The Association of Graduate Recruiters (AGR) has revealed that graduates who secure a position on an employers graduate training scheme are leaving an average of 2 1/2 half years after the programme has ended.
Many of these schemes require a lot of effort to be accepted onto, with multiple interviews, aptitude testing and rigorous screening processes. Therefore it is perhaps surprising that graduates in London are choosing to abandon the companies that have trained them after such a short time.
Why are graduates in London quitting training schemes?
Graduates are being attracted to higher salaries which are being offered by competitor organisations. It is well publicised that living in London can be expensive, therefore money talks when it comes to securing high calibre graduate employees.
For the graduate industry as a whole, the future looks positive. Following the 2008 economic crash, young professionals and graduates took a hit in terms of salaries and living standards, particularly in London. Now, it is estimated that graduates who have completed a training scheme earn an average of £8,000 more than other graduates who are in standard full-time employment.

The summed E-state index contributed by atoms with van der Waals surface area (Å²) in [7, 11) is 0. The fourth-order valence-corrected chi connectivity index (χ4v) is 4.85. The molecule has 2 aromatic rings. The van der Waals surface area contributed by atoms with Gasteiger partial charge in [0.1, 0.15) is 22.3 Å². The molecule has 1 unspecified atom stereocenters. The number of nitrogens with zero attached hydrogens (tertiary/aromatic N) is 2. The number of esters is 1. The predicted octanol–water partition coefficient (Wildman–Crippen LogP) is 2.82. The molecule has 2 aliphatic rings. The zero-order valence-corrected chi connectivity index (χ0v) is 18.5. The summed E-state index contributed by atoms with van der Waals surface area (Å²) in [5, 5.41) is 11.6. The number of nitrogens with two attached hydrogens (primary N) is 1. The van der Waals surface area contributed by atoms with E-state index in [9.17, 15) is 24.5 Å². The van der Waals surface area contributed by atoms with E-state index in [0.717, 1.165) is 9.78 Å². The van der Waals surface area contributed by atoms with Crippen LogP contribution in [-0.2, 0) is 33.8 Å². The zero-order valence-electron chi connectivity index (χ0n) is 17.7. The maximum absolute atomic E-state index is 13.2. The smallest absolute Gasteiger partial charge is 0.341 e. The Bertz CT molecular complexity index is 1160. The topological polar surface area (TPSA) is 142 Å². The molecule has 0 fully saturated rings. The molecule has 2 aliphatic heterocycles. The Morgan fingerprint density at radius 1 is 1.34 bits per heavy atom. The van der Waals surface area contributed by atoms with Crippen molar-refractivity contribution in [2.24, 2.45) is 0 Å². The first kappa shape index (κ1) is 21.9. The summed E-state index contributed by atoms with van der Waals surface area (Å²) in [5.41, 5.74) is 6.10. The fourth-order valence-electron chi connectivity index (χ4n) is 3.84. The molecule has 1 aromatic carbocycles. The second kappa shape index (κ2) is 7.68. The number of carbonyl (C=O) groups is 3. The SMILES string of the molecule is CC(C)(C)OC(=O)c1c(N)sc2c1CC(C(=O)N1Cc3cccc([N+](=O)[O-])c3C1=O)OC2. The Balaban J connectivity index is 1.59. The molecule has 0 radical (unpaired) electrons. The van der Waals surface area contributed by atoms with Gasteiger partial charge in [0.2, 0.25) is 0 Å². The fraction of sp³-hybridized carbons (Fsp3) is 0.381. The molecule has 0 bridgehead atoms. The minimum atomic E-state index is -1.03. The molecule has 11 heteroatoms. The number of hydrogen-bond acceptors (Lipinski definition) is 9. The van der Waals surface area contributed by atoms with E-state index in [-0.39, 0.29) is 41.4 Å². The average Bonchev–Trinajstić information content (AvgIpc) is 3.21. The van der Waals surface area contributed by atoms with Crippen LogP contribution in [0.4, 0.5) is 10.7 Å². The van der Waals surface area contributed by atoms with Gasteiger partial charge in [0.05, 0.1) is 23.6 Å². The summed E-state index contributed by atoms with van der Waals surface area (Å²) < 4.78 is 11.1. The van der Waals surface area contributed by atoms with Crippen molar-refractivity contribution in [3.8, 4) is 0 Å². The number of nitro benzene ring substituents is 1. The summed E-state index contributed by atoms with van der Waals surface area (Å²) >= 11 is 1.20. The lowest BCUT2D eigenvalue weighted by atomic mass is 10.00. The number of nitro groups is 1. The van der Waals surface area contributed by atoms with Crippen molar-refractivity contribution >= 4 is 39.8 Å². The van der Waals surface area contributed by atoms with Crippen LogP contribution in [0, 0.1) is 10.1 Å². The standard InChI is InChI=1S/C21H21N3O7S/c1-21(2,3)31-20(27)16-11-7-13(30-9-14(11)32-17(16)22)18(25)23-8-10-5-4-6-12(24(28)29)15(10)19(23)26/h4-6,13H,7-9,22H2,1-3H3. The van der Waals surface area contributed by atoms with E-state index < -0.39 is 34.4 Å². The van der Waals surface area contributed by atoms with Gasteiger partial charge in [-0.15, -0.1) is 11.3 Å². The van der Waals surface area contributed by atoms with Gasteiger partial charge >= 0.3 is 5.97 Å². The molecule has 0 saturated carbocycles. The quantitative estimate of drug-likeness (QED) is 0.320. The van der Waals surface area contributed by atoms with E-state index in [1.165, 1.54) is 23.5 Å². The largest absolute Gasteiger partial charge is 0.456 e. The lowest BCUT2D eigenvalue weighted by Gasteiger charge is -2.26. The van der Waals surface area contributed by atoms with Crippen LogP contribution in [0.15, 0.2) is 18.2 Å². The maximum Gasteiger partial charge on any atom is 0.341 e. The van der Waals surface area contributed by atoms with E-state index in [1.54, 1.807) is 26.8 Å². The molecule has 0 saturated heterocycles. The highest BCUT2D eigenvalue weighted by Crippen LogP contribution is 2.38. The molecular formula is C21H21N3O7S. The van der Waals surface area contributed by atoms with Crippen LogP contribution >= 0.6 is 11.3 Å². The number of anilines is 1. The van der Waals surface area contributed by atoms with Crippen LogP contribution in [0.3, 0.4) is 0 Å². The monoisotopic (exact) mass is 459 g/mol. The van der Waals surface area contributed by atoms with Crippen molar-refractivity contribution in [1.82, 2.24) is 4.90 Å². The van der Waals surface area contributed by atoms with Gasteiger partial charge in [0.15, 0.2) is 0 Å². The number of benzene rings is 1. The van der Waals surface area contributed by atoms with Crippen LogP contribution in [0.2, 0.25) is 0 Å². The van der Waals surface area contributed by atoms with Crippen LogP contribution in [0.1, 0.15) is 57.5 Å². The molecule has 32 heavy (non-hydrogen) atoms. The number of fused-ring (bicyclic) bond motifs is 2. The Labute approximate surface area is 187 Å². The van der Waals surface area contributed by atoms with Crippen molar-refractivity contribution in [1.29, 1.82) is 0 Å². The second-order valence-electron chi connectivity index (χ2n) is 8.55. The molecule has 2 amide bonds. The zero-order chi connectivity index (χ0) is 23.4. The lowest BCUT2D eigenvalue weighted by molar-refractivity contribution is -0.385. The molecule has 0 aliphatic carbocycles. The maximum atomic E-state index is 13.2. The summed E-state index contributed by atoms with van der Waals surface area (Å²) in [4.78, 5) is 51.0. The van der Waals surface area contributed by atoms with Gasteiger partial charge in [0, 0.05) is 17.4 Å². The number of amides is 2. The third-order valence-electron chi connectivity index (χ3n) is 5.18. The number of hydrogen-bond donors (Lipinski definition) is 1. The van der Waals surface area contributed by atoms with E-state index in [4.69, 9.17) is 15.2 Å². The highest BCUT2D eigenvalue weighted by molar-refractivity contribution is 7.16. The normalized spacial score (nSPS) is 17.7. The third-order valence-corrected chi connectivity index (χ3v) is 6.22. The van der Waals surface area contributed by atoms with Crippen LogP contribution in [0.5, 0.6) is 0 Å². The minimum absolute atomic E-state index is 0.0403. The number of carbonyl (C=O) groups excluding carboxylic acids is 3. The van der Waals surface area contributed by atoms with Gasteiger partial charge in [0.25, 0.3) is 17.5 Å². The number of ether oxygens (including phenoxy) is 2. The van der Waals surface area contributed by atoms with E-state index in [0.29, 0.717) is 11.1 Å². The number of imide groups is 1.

A second reason for graduates deciding to move on from their original training schemes, is that their employers are failing to meet the promises of career progression that they promoted to candidates when signing them up.
How can London employers keep hold of their best graduate talent?
Hiring costs are expensive for employers so it is vital that efforts are put into retaining the graduates that they’re already invested in. Line managers need to communicate with their graduates to ensure that they are comfortable in their roles. Young people respond well to real-time feedback rather than the traditional, stuffy annual appraisal system. Graduates have an inbuilt desire to want to progress, so it is essential that their training is invested in, so that they don’t look elsewhere in order to achieve their personal career goals.
Work-life balance is important to graduates, but so is the prospect of working for a forward-thinking company with a positive social corporate responsibility.
Pictured below is a graphic which has been drawn up by the UNC Kenan-Flagler Business School who conducted research into the attitude and trends of millennials in the current business world.
Via MBA@UNC:Online Business Degree & The YEC